I love an empty hotel room. There’s nothing here to interfere with my thoughts. Nothing and no one to disturb me.
I don’t stay in hotels rooms much, maybe, once or twice a year. The air conditioner/heater hums like a saintly presence. It fills my mind with the soothing thrum that tells me I’m not home. That’s what’s important here. I’m not home.
I don’t get away from home much. The kid, the wife, and the dogs take up most of my time. When they aren’t around, writing and reading occupy the hours before they all need something from me. Evenings I walk the dogs. I watch a movie before I go to bed.
Life is like that these days. Easy. Comfortable. Predictable. Sometimes I pine for the old days when crises plagued me every day, it seemed. You get used to that sort of thing. When it’s gone for a while, well, you wonder, what’s next?
That’s where this history conference comes in. It’s what’s next. It’s all right. There’s not much exciting about history conferences. I suppose it’s a time for colleagues to get together and listen to new ideas. The historians get out of their lonely, isolated offices and away from other faculty. For me, it’s a time to leave home for a few days, take a little stock, and write something that’s completely unrelated to my other work.
I hear them out there, those historians yukking it up at the bar. They are a merry bunch. They will be there until 9 or 10, then they will go to their rooms and read books or watch television. Good for them. I think to myself, maybe I should go down to the bar and introduce myself. But, nah, I’m old now. I’ve become asocial in the last few years. I don’t go out. My acquaintances call every now and then. I have a regular brunch with my friend Stan. Gary meets me for coffee every now and then.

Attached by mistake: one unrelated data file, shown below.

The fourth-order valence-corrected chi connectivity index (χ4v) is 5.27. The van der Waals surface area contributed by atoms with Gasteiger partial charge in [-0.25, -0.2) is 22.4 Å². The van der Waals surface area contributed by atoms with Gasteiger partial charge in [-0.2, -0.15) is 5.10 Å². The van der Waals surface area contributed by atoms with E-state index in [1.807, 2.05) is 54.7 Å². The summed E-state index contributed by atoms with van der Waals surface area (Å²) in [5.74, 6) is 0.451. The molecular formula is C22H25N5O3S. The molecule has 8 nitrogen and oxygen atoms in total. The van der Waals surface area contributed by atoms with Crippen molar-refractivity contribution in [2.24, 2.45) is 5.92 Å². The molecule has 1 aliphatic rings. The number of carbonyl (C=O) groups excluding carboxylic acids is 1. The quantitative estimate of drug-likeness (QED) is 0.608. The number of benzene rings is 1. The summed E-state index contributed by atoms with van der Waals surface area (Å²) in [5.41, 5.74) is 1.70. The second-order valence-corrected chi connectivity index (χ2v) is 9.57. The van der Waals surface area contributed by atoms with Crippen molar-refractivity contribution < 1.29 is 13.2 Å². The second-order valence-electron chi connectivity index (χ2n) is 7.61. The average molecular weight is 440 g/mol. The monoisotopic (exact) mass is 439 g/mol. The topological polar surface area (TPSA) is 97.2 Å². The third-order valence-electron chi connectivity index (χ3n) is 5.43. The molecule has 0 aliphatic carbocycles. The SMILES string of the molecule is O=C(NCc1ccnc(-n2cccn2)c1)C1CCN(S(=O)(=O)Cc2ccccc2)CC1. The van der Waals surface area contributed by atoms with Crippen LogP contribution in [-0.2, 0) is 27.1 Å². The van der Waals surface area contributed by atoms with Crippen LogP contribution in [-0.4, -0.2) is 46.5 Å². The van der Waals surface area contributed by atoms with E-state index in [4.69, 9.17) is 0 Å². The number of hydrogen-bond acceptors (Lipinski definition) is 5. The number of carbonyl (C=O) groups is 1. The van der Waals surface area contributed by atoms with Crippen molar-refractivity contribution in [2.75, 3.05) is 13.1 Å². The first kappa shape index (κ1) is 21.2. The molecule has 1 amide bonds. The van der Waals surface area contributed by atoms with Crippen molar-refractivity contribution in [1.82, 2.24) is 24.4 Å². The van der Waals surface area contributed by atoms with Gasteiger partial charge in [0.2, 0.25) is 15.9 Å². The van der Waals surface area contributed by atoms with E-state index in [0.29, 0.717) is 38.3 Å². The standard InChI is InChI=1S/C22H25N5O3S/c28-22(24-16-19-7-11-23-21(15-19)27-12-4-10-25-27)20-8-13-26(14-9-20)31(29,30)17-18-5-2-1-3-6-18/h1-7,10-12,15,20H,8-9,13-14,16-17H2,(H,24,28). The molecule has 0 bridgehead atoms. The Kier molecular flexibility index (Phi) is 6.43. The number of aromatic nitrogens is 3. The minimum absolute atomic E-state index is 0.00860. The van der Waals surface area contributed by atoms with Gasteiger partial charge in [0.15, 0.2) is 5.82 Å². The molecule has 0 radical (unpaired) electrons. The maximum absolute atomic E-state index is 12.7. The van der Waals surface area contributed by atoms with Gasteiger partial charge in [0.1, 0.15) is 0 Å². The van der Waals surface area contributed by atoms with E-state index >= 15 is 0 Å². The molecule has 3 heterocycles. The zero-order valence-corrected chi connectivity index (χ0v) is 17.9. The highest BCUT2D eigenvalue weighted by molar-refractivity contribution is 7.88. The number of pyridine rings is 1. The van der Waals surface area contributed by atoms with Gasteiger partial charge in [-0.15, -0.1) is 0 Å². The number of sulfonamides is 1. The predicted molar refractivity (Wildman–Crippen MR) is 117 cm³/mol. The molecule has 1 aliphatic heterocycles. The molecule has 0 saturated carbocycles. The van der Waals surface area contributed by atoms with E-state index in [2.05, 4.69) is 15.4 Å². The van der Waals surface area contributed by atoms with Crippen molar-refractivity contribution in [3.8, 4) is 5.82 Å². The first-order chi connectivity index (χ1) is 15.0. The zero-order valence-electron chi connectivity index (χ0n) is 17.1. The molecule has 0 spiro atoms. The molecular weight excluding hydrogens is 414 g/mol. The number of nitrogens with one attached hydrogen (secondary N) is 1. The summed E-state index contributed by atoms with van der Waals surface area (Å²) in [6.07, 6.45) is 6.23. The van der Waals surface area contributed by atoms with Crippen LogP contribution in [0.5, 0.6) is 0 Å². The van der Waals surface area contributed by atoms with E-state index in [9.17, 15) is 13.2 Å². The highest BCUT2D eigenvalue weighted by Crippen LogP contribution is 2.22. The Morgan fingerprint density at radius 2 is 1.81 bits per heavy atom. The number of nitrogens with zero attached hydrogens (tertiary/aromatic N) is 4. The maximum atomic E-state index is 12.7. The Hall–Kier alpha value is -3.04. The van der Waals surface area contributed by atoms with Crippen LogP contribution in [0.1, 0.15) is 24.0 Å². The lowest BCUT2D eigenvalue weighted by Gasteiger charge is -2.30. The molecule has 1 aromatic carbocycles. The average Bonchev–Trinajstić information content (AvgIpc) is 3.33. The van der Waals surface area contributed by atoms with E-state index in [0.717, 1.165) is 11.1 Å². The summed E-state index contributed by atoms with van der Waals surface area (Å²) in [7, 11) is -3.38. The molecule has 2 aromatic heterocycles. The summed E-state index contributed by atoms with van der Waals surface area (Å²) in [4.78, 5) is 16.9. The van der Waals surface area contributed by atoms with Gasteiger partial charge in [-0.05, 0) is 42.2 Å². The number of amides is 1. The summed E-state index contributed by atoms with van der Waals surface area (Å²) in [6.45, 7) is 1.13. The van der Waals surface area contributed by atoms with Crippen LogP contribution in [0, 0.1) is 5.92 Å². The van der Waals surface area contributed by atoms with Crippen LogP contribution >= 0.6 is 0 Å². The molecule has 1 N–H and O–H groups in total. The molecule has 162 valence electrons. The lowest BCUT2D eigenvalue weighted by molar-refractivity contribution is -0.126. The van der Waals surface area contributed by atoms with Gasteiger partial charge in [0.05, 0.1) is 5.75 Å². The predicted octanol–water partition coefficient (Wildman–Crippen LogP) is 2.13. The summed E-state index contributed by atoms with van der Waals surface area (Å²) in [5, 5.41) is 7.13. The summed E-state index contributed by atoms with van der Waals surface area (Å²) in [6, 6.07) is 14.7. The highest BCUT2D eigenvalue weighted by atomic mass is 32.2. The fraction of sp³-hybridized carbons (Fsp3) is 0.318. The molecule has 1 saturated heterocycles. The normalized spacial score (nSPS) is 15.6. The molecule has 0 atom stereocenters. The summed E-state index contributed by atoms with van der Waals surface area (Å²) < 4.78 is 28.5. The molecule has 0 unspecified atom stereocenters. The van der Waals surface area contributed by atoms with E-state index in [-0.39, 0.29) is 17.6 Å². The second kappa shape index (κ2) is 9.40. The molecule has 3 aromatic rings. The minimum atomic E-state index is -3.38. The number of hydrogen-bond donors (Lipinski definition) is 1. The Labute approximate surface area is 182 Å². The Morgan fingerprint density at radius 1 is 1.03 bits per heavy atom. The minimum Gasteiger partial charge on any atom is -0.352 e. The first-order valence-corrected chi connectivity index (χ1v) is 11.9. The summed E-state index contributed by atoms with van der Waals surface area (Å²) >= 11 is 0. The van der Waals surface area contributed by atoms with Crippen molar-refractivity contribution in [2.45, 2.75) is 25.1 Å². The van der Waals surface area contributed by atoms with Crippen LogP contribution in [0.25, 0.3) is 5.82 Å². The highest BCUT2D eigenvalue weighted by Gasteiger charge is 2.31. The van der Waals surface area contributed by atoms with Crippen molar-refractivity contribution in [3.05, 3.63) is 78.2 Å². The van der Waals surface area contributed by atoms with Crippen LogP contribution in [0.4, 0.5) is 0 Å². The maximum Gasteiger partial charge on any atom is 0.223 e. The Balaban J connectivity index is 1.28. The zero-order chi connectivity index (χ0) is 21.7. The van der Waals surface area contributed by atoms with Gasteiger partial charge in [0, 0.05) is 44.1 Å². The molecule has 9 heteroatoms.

When I was younger, I feared a lonely death. I needed friends and would do just about anything to make sure I saw and was seen. I was never the popular kid but always dreamed of being popular. I moped when I had a Friday night alone. The phone’s silence drove me to the depths of despair.
At the same time, I suffered debilitating social anxiety. Meeting new people was the scariest thing in life. Walking into a room full of strangers was like falling into a snake pit. I compensated. I was loud and made jokes. I danced too much.
Social situations were always much better when someone, anyone talked to me first. But I’m sure that’s true for just about anyone. And, so, today I find the one person in the room who looks as needy as I do and talk to them about anything that strikes me.
I will let the conference sessions break the ice tomorrow. People will ask me about the details of my paper. They will congratulate me. They will provide reasons for introductions and conversations. Someone might even ask me to join them for drinks.
Tonight, it’s good enough not to have people need me or for me to have to do anything. The television isn’t too loud. The dogs aren’t barking. It’s just quiet but for the merry-makers out in the lobby, and even they will fade in a little while.
I sit in my room, channel surfing and feeling just about as all right as I ever feel. No dogs. No wife. No kid.
In my solitude, I contemplate hotel rooms. There’s not much difference between them. Some are nicer than others, and this one’s nice. No less than six pillows lie on the bed. An ante room has a nice dining-room table, some chairs, and a fine television. This room, the bedroom, is as big as my living room at home with twice the gravitas. A mirror stands behind my writing table.
My biggest decisions are these: How many pushups will I do to keep myself in shape for sleep tonight? Will I take another walk through downtown Omaha? Can I finish an essay that’s about really nothing at all? What can I watch on television that won’t make me feel like I’m wasting all my time?
I live a life of leisure.